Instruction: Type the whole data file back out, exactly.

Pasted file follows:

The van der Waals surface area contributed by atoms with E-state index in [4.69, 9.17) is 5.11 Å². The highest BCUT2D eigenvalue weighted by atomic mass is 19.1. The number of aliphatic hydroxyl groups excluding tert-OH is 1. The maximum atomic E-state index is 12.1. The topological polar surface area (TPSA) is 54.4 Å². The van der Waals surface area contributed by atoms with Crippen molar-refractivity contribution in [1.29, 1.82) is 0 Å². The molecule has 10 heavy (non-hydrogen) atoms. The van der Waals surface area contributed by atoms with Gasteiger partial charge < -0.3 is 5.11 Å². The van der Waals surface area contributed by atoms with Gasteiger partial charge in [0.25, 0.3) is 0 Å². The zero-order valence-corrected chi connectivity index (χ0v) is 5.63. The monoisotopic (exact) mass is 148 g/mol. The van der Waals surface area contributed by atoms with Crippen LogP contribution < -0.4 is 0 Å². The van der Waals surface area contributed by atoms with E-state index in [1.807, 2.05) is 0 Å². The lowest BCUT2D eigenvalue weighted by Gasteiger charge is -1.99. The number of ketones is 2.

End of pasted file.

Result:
The van der Waals surface area contributed by atoms with E-state index in [4.69, 9.17) is 5.11 Å². The highest BCUT2D eigenvalue weighted by atomic mass is 19.1. The number of aliphatic hydroxyl groups excluding tert-OH is 1. The maximum atomic E-state index is 12.1. The topological polar surface area (TPSA) is 54.4 Å². The van der Waals surface area contributed by atoms with Crippen molar-refractivity contribution in [1.29, 1.82) is 0 Å². The molecule has 10 heavy (non-hydrogen) atoms. The van der Waals surface area contributed by atoms with Gasteiger partial charge < -0.3 is 5.11 Å². The van der Waals surface area contributed by atoms with Gasteiger partial charge in [0.25, 0.3) is 0 Å². The zero-order valence-corrected chi connectivity index (χ0v) is 5.63. The monoisotopic (exact) mass is 148 g/mol. The van der Waals surface area contributed by atoms with Crippen LogP contribution < -0.4 is 0 Å². The van der Waals surface area contributed by atoms with E-state index in [1.807, 2.05) is 0 Å². The lowest BCUT2D eigenvalue weighted by Gasteiger charge is -1.99. The number of ketones is 2.